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Nikki Haley waited too late to call Trump out

Trump was at his weakest in 2021. In waiting until now to hit him, Haley undercut her best chance to win the Republican nomination.

Former U.N. Ambassador Nikki Haley has stopped mincing words when it comes to her onetime boss. Former President Donald Trump is “not the same person he was in 2016,” she told “TODAY” co-host Craig Melvin in an interview Tuesday. “He is unhinged; he is more diminished than he was, just like Joe Biden’s more diminished than what he was.”

Those are some real fighting words from Haley, who served in Trump’s Cabinet and is his sole remaining competition for the presidential nomination. The outcome of that race most likely comes down to the GOP primary in Haley’s home state, South Carolina. In the run-up to the Feb. 24 vote, she has been hammering hard at Trump, but it prompts the question: Where was this energy when it really could have made a difference?

Where was this energy when it really could have made a difference?

Trump has so far run away with the early contests in Iowa and New Hampshire. Even in the Nevada primary, when Trump wasn’t on the ballot, Haley couldn’t manage a win: “None of these candidates” got more votes that she did. Things aren’t looking much better in South Carolina, where, despite her previous electoral success, Haley is still polling far behind him. But she’s got the support of donors who want to see her prevent a “coronation” of Trump, as she has frequently put it, and she is crisscrossing the Palmetto State to remind voters why she has never lost an election on her home turf.

Since her closer-than-expected finish in Iowa, Haley has been increasingly critical of Trump even as she has dismissed calls that she drop out. She has fumed at Trump’s suggestion that her husband, Michael, who is serving overseas in the National Guard, had left her, and she has suggested military families can’t trust Trump as commander in chief. She has just released a new ad that hits Trump for his support of Russia and claims he’d raise taxes. She has condemned recent comments in which Trump says he’d urge Russia to attack supposedly “delinquent” NATO members.

Haley has also been more willing to call out Trump’s fixation on the 2020 election results. (She has never herself fully disputed those results, but she has hinted at so-called discrepancies that didn’t swing the outcome.) Her ramping up her rhetoric against Trump culminated in her sharp tone with Melvin on Tuesday, when she didn’t hold back her disdain for a potential rematch between Trump and President Joe Biden:

“You’ve got Joe Biden, where the special counsel said he was diminished, and he’s not the Joe Biden he was two years ago,” Haley said. “You’ve got a Donald Trump who’s unhinged, and he’s more unhinged than he ever was. And why are we settling for that when the country is in disarray and the world is on fire?

“We don’t want these two old men running. We want someone who’s going to go and fight for us and work for us, with no drama, no vendettas.”

It’s a line of attack that fits well with Haley’s ongoing balancing act strategy. It allows her to still claim credit for serving in Trump’s administration while arguing against a second term for him. It also manages to do double duty, sharpening a critique that has plagued Biden over the last week in particular after the release of special counsel Robert Hur’s report into his past handling of classified documents.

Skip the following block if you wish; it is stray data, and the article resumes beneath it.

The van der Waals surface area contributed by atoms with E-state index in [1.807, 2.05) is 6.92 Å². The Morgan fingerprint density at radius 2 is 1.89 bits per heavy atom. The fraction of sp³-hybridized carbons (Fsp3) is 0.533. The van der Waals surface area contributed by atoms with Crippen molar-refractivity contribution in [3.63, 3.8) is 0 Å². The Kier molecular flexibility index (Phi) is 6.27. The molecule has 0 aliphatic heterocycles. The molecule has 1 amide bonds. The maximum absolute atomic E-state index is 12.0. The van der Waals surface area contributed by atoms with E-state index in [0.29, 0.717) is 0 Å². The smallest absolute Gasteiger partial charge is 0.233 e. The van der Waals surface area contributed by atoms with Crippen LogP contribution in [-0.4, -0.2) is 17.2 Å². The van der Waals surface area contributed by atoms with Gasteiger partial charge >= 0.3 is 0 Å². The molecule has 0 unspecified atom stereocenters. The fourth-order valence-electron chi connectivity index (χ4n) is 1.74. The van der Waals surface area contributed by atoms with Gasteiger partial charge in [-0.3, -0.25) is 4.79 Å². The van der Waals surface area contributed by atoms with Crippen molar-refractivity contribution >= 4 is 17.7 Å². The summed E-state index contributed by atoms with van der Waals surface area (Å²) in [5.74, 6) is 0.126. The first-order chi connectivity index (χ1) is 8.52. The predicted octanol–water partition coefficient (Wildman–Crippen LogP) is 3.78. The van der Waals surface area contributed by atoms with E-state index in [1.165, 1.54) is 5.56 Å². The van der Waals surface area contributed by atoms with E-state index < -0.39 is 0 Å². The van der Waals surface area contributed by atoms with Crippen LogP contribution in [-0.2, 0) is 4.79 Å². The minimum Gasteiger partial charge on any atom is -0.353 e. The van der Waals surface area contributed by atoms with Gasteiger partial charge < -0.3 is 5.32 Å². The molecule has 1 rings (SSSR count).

There were ample opportunities for Haley to preach her message of competence and forward-looking vision without making excuses for Trump.

But the best time to strike against Trump isn’t now, at the last minute. It was in 2021, when he was fresh out of office, the Jan. 6, 2021, attack on the U.S. Capitol was fresh in the country’s memory, and his future in the party was unclear. However, in January 2021, Haley was unwilling to support Trump’s second impeachment and would only allow that his actions after the 2020 election were “not his finest.” She hedged against angering his supporters later that year, telling The Wall Street Journal: “We need him in the Republican Party. I don’t want us to go back to the days before Trump.”

After jumping into the race last year, she spent months criticizing the former president with kid gloves. While she declined to join former primary candidates in attacking the Justice Department for prosecuting Trump, she also wasn’t willing to hammer him for his multiple criminal indictments. She has said that the “American people won’t vote for a convicted criminal” to underscore her comparative electability, but she stood by her previous pledge to vote for him herself if he’s the nominee. And she has argued that she would pardon Trump if she became president, undercutting her claim that she takes the charges he faces seriously.

There were ample opportunities for Haley to preach her message of competence and forward-looking vision without making excuses for Trump. Instead, she opted to triangulate in hopes of being the last person standing against him in a crowded primary field. She has made it this far and has said she won’t drop out of the race until at least after Super Tuesday in early March. The problem is that if she wanted to chip away at Trump’s massive lead, she should’ve started swinging the ax much, much sooner.